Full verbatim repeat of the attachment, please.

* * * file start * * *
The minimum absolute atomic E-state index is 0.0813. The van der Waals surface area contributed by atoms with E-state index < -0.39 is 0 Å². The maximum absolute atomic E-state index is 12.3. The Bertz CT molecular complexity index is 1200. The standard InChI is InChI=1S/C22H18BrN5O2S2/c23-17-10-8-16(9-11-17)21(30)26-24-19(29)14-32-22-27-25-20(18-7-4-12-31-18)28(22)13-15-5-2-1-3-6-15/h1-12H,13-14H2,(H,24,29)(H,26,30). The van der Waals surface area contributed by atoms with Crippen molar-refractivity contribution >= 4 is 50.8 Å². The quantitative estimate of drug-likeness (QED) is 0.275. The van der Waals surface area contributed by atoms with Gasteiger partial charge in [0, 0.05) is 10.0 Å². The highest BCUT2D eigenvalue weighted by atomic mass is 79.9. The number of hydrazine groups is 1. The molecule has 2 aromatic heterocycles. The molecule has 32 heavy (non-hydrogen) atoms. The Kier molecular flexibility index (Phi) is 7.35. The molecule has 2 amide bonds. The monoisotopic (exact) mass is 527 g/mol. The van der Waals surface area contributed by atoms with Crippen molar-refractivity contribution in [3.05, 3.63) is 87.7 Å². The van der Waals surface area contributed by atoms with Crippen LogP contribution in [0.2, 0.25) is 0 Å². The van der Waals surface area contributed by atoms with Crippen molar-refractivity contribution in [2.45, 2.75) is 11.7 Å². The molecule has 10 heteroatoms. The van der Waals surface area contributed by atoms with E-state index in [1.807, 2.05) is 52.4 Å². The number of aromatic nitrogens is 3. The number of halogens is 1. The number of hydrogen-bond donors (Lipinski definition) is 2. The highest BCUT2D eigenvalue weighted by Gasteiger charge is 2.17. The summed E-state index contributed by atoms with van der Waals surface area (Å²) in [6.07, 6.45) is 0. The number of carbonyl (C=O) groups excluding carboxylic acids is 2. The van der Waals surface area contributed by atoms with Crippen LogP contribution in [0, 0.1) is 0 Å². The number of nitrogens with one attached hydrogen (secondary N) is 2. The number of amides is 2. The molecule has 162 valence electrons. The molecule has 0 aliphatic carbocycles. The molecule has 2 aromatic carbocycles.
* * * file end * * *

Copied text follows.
The minimum absolute atomic E-state index is 0.0813. The van der Waals surface area contributed by atoms with E-state index < -0.39 is 0 Å². The maximum absolute atomic E-state index is 12.3. The Bertz CT molecular complexity index is 1200. The standard InChI is InChI=1S/C22H18BrN5O2S2/c23-17-10-8-16(9-11-17)21(30)26-24-19(29)14-32-22-27-25-20(18-7-4-12-31-18)28(22)13-15-5-2-1-3-6-15/h1-12H,13-14H2,(H,24,29)(H,26,30). The van der Waals surface area contributed by atoms with Crippen molar-refractivity contribution >= 4 is 50.8 Å². The quantitative estimate of drug-likeness (QED) is 0.275. The van der Waals surface area contributed by atoms with Gasteiger partial charge in [0, 0.05) is 10.0 Å². The highest BCUT2D eigenvalue weighted by atomic mass is 79.9. The number of hydrazine groups is 1. The molecule has 2 aromatic heterocycles. The molecule has 32 heavy (non-hydrogen) atoms. The Kier molecular flexibility index (Phi) is 7.35. The molecule has 2 amide bonds. The monoisotopic (exact) mass is 527 g/mol. The van der Waals surface area contributed by atoms with Crippen molar-refractivity contribution in [3.05, 3.63) is 87.7 Å². The van der Waals surface area contributed by atoms with Crippen LogP contribution in [0.2, 0.25) is 0 Å². The van der Waals surface area contributed by atoms with Crippen molar-refractivity contribution in [2.45, 2.75) is 11.7 Å². The molecule has 10 heteroatoms. The van der Waals surface area contributed by atoms with E-state index in [1.807, 2.05) is 52.4 Å². The number of aromatic nitrogens is 3. The number of halogens is 1. The number of hydrogen-bond donors (Lipinski definition) is 2. The highest BCUT2D eigenvalue weighted by Gasteiger charge is 2.17. The summed E-state index contributed by atoms with van der Waals surface area (Å²) in [6.07, 6.45) is 0. The number of carbonyl (C=O) groups excluding carboxylic acids is 2. The van der Waals surface area contributed by atoms with Crippen LogP contribution in [0, 0.1) is 0 Å². The number of nitrogens with one attached hydrogen (secondary N) is 2. The number of amides is 2. The molecule has 162 valence electrons. The molecule has 0 aliphatic carbocycles. The molecule has 2 aromatic carbocycles.